I like Java 5’s new enhanced for loop. It makes the code that iterates over collections and arrays less verbose. Anything that reduces Java’s verbosity is a good thing in my book.

Yesterday I wondered if the Java 5 enhanced for loop calls the collection expression once or every time through the loop. I searched for the answer online, and couldn’t find one. Every example I found assigned the collection or array to a variable first and then used that variable in the expression, like this:

String[] list = {"a", "b", "c"};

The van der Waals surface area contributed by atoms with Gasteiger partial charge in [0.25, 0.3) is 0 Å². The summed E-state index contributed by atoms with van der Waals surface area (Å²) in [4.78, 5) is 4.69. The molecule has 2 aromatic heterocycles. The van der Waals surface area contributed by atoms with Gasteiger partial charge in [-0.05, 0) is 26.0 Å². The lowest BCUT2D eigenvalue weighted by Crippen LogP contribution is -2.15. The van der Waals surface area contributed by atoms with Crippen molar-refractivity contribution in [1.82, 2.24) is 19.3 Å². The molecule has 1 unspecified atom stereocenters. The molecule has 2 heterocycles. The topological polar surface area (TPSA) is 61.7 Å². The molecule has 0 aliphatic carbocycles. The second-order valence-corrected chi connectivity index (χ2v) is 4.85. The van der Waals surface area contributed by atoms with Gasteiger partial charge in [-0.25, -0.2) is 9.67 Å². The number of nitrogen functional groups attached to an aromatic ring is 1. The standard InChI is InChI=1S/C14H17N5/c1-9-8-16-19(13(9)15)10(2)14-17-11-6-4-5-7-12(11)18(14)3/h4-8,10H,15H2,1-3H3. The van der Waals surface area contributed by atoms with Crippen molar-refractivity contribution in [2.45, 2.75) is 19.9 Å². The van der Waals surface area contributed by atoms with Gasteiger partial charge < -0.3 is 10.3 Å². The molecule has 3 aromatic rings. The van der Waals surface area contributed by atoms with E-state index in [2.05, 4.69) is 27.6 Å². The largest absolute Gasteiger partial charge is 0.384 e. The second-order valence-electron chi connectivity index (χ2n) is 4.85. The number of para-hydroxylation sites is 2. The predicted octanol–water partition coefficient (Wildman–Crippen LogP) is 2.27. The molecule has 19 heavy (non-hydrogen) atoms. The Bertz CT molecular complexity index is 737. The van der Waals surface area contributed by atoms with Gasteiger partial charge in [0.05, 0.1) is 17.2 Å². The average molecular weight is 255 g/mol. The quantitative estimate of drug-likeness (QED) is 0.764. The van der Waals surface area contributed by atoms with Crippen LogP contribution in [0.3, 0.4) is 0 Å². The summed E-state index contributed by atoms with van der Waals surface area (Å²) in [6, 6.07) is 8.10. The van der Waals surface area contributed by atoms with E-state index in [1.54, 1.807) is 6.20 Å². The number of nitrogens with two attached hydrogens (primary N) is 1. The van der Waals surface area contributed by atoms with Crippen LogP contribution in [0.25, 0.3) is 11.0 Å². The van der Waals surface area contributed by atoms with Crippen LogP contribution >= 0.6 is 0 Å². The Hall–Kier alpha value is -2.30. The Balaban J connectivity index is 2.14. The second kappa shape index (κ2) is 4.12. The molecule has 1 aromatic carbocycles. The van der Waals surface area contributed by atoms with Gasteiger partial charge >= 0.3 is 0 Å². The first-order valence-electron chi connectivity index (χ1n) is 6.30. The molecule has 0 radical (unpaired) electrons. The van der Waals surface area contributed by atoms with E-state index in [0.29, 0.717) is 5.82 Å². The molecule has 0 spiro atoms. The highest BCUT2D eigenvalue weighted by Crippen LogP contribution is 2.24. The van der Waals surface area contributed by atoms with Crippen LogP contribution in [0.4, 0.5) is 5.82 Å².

for (String item : list) {
  // ...

What I was looking for was a statement like, “the list expression is only evaluated once”. After a few minutes, I realized that it would be faster to write a small program to determine the answer. (See Just Try It.

import java.util.*;

public class Test {

  public Collection<String> stringCollection() {
    System.out.println("I'm creating a new list now.");
    // Don't get me started on the verbosity of the next line...
    ArrayList<String> list = new ArrayList<String>();
    return list;

  public static void main(String[] args) {
    Test t = new Test();
    for (String s : t.stringCollection())

With a simple javac Test.java && java Test I had the answer: stringCollection() is only called once.